Guide to Select the Right Fiber for the Right Product

Posted on January 13, 2010. Filed under: Uncategorized | Tags: , , , |

One of the most important aspects of a textile product is the fabric. There are a number of criteria upon which the fabric selection is based. In the world of fashion, color, texture and pattern are paramount. However, less apparent but equally important is fiber type. Fibers have specific properties that can influence the performance and comfort of a garment. In order to produce a product with the desired characteristics, the appropriate fiber must be selected.

There are many different kinds of fibers—each with its own unique properties. This paper will discuss some of the most widely used fibers and their properties. Only selected properties which affect the comfort and performance of the end product will be covered—specifically elongation; elastic recovery; resiliency; flexibility; abrasion resistance; moisture regain; wicking; heat retention; and flammability.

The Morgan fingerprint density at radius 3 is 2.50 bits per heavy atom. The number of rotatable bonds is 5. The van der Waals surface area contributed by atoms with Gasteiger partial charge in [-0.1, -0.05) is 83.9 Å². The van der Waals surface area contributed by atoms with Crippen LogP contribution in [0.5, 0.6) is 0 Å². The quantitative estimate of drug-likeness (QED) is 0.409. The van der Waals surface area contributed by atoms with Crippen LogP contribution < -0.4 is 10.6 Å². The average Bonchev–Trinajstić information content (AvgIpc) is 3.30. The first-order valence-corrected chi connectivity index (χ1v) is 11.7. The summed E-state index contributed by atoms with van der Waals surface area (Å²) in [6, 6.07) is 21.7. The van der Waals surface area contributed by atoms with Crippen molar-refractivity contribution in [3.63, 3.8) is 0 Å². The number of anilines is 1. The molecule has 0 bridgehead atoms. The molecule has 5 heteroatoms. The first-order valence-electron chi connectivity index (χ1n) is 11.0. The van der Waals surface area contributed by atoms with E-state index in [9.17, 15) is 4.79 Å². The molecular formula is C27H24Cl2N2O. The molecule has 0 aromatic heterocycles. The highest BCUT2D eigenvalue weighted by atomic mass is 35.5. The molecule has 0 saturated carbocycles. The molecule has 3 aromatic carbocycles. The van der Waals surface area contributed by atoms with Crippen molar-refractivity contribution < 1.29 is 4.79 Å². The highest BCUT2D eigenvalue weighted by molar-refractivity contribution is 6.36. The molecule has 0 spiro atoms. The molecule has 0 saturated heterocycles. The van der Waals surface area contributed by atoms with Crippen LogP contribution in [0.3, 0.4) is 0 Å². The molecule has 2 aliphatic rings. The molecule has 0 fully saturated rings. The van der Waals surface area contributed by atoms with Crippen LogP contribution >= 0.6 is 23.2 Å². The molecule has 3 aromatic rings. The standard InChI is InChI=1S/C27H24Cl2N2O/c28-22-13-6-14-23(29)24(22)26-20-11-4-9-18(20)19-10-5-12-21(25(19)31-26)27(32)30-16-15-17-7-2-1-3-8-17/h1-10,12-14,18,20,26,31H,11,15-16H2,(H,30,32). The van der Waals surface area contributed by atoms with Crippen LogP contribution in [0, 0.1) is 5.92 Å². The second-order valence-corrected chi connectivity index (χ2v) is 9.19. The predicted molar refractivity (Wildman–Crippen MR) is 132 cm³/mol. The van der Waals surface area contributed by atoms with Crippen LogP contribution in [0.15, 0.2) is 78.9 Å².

Elongation refers to the ability of a fiber to be stretched, extended or lengthened. Elongation varies with conditions such as temperature and the amount of water in the fiber. A fiber that has good elongation will tend to be more durable than a stiff fiber. Fabrics constructed with fibers that have good elongation will tend to tear less easily than fabrics constructed with fibers that have low elongation.

The ability of a fiber to instantaneously return to its original length after a stress is removed is known as elastic recovery. A rubber band for example has excellent elastic recovery. Good elastic recovery is highly desirable in certain products such as panty hose.